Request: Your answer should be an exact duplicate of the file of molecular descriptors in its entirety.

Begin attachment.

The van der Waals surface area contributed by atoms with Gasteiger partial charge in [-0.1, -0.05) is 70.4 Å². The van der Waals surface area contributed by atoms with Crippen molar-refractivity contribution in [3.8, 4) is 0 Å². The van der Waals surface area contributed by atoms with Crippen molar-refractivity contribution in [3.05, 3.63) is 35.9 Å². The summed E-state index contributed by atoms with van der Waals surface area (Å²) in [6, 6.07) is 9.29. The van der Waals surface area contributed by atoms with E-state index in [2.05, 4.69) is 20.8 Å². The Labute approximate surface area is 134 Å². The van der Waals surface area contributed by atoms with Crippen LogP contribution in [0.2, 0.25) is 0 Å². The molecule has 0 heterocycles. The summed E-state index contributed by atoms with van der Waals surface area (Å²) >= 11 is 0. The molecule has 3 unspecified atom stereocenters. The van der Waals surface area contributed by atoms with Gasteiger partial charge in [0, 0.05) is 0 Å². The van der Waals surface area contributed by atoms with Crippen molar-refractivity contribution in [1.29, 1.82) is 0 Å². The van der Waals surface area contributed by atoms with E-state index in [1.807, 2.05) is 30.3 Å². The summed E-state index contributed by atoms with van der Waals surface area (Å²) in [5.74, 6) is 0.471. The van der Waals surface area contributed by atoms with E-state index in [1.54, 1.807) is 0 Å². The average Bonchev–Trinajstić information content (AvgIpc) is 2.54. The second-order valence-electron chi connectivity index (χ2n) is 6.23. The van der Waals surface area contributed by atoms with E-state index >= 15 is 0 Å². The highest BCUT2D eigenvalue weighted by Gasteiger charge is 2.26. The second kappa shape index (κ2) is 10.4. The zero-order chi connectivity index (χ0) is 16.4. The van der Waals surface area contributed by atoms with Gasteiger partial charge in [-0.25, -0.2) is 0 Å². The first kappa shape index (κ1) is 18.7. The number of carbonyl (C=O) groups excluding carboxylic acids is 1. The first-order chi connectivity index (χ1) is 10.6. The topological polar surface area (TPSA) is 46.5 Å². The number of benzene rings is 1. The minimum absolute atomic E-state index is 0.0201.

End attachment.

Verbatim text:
The van der Waals surface area contributed by atoms with Gasteiger partial charge in [-0.1, -0.05) is 70.4 Å². The van der Waals surface area contributed by atoms with Crippen molar-refractivity contribution in [3.8, 4) is 0 Å². The van der Waals surface area contributed by atoms with Crippen molar-refractivity contribution in [3.05, 3.63) is 35.9 Å². The summed E-state index contributed by atoms with van der Waals surface area (Å²) in [6, 6.07) is 9.29. The van der Waals surface area contributed by atoms with E-state index in [2.05, 4.69) is 20.8 Å². The Labute approximate surface area is 134 Å². The van der Waals surface area contributed by atoms with Crippen LogP contribution in [0.2, 0.25) is 0 Å². The molecule has 0 heterocycles. The summed E-state index contributed by atoms with van der Waals surface area (Å²) >= 11 is 0. The molecule has 3 unspecified atom stereocenters. The van der Waals surface area contributed by atoms with Gasteiger partial charge in [0, 0.05) is 0 Å². The van der Waals surface area contributed by atoms with Crippen molar-refractivity contribution in [1.29, 1.82) is 0 Å². The van der Waals surface area contributed by atoms with E-state index in [1.807, 2.05) is 30.3 Å². The summed E-state index contributed by atoms with van der Waals surface area (Å²) in [5.74, 6) is 0.471. The van der Waals surface area contributed by atoms with E-state index in [1.54, 1.807) is 0 Å². The average Bonchev–Trinajstić information content (AvgIpc) is 2.54. The second-order valence-electron chi connectivity index (χ2n) is 6.23. The van der Waals surface area contributed by atoms with E-state index >= 15 is 0 Å². The highest BCUT2D eigenvalue weighted by Gasteiger charge is 2.26. The second kappa shape index (κ2) is 10.4. The zero-order chi connectivity index (χ0) is 16.4. The van der Waals surface area contributed by atoms with Gasteiger partial charge in [-0.25, -0.2) is 0 Å². The first kappa shape index (κ1) is 18.7. The number of carbonyl (C=O) groups excluding carboxylic acids is 1. The first-order chi connectivity index (χ1) is 10.6. The topological polar surface area (TPSA) is 46.5 Å². The number of benzene rings is 1. The minimum absolute atomic E-state index is 0.0201.